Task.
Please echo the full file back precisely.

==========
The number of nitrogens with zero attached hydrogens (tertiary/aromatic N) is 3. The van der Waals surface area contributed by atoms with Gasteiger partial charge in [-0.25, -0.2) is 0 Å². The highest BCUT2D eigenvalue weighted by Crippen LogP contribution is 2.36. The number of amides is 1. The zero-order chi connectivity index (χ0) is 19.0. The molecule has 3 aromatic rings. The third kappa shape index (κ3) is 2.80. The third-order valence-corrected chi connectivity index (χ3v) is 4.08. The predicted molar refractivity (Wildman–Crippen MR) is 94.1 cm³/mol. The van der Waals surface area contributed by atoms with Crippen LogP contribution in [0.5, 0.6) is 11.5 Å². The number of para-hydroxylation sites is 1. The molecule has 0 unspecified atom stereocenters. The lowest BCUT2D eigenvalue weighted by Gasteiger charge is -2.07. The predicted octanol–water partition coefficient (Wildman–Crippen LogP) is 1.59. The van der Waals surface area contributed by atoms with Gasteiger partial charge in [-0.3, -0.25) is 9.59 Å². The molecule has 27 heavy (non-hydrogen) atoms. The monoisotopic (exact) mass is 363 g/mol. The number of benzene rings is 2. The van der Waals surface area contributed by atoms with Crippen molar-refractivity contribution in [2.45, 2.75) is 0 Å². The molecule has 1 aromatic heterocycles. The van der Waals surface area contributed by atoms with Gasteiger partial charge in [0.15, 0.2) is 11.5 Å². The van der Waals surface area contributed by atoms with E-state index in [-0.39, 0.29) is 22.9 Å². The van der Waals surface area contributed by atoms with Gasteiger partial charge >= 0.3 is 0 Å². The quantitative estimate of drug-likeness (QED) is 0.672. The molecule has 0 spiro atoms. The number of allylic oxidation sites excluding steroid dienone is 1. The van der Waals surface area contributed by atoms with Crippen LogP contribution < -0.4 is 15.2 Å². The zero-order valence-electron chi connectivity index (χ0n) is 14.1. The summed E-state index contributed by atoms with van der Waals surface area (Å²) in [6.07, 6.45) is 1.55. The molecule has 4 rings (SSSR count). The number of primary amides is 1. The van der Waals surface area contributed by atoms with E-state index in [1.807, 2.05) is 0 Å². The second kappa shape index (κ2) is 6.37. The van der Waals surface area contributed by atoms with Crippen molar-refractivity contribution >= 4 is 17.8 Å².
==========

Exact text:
The number of nitrogens with zero attached hydrogens (tertiary/aromatic N) is 3. The van der Waals surface area contributed by atoms with Gasteiger partial charge in [-0.25, -0.2) is 0 Å². The highest BCUT2D eigenvalue weighted by Crippen LogP contribution is 2.36. The number of amides is 1. The zero-order chi connectivity index (χ0) is 19.0. The molecule has 3 aromatic rings. The third kappa shape index (κ3) is 2.80. The third-order valence-corrected chi connectivity index (χ3v) is 4.08. The predicted molar refractivity (Wildman–Crippen MR) is 94.1 cm³/mol. The van der Waals surface area contributed by atoms with Crippen LogP contribution in [0.5, 0.6) is 11.5 Å². The number of para-hydroxylation sites is 1. The molecule has 0 unspecified atom stereocenters. The lowest BCUT2D eigenvalue weighted by Gasteiger charge is -2.07. The predicted octanol–water partition coefficient (Wildman–Crippen LogP) is 1.59. The van der Waals surface area contributed by atoms with Gasteiger partial charge in [-0.3, -0.25) is 9.59 Å². The molecule has 27 heavy (non-hydrogen) atoms. The monoisotopic (exact) mass is 363 g/mol. The number of benzene rings is 2. The van der Waals surface area contributed by atoms with Crippen molar-refractivity contribution in [2.45, 2.75) is 0 Å². The molecule has 1 aromatic heterocycles. The van der Waals surface area contributed by atoms with Gasteiger partial charge in [0.15, 0.2) is 11.5 Å². The van der Waals surface area contributed by atoms with E-state index in [-0.39, 0.29) is 22.9 Å². The van der Waals surface area contributed by atoms with Gasteiger partial charge >= 0.3 is 0 Å². The quantitative estimate of drug-likeness (QED) is 0.672. The molecule has 0 spiro atoms. The number of allylic oxidation sites excluding steroid dienone is 1. The van der Waals surface area contributed by atoms with Crippen LogP contribution < -0.4 is 15.2 Å². The zero-order valence-electron chi connectivity index (χ0n) is 14.1. The summed E-state index contributed by atoms with van der Waals surface area (Å²) in [6.07, 6.45) is 1.55. The molecule has 4 rings (SSSR count). The number of primary amides is 1. The van der Waals surface area contributed by atoms with E-state index in [1.807, 2.05) is 0 Å². The second kappa shape index (κ2) is 6.37. The van der Waals surface area contributed by atoms with Crippen molar-refractivity contribution >= 4 is 17.8 Å².